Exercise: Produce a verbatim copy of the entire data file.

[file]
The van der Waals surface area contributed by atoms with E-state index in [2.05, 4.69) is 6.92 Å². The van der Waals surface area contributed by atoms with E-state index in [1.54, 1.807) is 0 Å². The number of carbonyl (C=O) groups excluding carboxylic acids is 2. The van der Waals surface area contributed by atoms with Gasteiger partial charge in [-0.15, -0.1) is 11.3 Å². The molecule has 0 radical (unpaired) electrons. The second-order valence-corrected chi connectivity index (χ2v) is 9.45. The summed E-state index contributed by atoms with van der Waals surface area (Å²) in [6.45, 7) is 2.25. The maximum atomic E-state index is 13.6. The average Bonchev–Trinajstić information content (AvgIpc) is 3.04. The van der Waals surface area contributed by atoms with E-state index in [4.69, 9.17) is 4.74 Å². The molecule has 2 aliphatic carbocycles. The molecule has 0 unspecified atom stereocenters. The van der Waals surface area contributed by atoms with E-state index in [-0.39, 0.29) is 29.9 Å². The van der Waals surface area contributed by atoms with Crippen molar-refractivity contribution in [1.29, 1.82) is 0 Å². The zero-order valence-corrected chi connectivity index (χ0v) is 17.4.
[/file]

The van der Waals surface area contributed by atoms with E-state index in [2.05, 4.69) is 6.92 Å². The van der Waals surface area contributed by atoms with E-state index in [1.54, 1.807) is 0 Å². The number of carbonyl (C=O) groups excluding carboxylic acids is 2. The van der Waals surface area contributed by atoms with Gasteiger partial charge in [-0.15, -0.1) is 11.3 Å². The molecule has 0 radical (unpaired) electrons. The second-order valence-corrected chi connectivity index (χ2v) is 9.45. The summed E-state index contributed by atoms with van der Waals surface area (Å²) in [6.45, 7) is 2.25. The maximum atomic E-state index is 13.6. The average Bonchev–Trinajstić information content (AvgIpc) is 3.04. The van der Waals surface area contributed by atoms with E-state index in [4.69, 9.17) is 4.74 Å². The molecule has 2 aliphatic carbocycles. The molecule has 0 unspecified atom stereocenters. The van der Waals surface area contributed by atoms with E-state index in [-0.39, 0.29) is 29.9 Å². The van der Waals surface area contributed by atoms with Crippen molar-refractivity contribution in [1.29, 1.82) is 0 Å². The zero-order valence-corrected chi connectivity index (χ0v) is 17.4.